A Michigan library lives the "it takes a village" idea
“I’m here all day,” eleven year old Charlie told me proudly.
Charlie and dozens of other kids have set up camp in the youth section of the Michigan Avenue branch of the Ypsilanti District Library. The space, a self-contained set of rooms down one flight of stairs just to the right of the main entrance of the library, challenges the idea of a library as a quiet and orderly place.
Kids sections are often different from the rest of a library, with their bright colors and toys among the books. The mood at the Michigan Avenue Branch goes beyond this and feels like an entirely separate and kid-directed universe. At the Michigan branch, if a kid is over 10, they can be there unaccompanied by an adult, and most of the young people are there on their own, having walked to the downtown location.
The library provides free meals for kids as part of the state “Meet Up and Eat Up” program, and that’s what I was there to see. What I didn’t expect was the bustle and sheer number of people in the space. Joy Cichewicz has run the Michigan Avenue branch for more than five years and laughs easily as she says, “In all my time in libraries, I just don’t remember a library having so many kids.”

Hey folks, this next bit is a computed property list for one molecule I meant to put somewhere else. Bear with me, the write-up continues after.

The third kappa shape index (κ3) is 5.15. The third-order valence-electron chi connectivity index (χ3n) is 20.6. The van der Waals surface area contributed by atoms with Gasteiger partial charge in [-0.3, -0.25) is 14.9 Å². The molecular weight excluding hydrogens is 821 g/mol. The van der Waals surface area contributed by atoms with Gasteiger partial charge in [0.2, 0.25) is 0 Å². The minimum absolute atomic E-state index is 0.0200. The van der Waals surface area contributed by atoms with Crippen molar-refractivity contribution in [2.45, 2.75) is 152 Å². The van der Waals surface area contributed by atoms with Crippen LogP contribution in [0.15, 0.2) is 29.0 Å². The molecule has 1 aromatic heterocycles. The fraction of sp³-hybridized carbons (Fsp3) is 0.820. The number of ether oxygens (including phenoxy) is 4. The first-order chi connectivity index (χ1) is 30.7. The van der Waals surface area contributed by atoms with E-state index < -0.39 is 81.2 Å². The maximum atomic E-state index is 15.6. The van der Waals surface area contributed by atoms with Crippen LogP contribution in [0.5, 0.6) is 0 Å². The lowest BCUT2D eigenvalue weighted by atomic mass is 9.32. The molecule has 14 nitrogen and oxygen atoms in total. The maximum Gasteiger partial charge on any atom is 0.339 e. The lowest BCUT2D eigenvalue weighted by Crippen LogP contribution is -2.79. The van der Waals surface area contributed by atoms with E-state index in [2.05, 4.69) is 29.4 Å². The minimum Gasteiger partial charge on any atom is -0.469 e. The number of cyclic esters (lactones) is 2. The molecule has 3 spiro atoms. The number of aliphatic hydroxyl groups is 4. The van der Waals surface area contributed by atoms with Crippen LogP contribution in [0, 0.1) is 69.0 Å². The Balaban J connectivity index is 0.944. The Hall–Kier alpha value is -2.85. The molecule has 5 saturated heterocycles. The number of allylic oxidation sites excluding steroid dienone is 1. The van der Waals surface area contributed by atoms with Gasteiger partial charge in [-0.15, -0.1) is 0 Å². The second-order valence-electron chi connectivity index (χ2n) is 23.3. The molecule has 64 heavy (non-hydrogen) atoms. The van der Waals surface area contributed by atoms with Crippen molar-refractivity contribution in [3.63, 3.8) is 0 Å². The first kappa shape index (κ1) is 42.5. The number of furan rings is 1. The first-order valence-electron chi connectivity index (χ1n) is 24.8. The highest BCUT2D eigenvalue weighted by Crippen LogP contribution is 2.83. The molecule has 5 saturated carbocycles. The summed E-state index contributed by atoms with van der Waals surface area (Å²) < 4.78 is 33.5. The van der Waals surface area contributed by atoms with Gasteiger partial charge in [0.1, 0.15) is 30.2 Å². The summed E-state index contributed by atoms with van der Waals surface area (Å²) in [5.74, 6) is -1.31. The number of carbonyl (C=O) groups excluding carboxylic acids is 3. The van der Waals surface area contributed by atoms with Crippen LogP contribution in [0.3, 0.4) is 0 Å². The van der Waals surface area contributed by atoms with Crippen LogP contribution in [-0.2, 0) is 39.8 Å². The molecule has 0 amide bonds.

Cichewicz says for many kids, the library is where they spend their time during the summer. The days I spent in the library there were about 40 kids in the space during the early afternoon. It was packed, but there was room for more. Like Charlie, some kids spend all day there, sometimes every day. The patrons are a cross section of childhood; with trend conscious teenagers to packs of boys willing to laugh at anything, to extroverted but serious young women. It’s hard to see what all of these young people have in common other than this place where they spend time.
The youth room scene brings to life the otherwise vague “it takes a village” mantra. The two librarians know each of the kids by name and many of their families. The young people are ebullient and act like the kids they are, but they’re respectful of the rules and the adults. Several of these young people, even those not much over 10 years old, sit on a teen council to help keep the youth section in shape. I saw a few of them re-shelving DVDs and books and happily reading to groups of younger kids.
Safe and free activities for kids are at a premium during the summer, as are public institutions with the ability and desire to be such hives of activity. In Ypsilanti, all these elements have come together. It's something to see.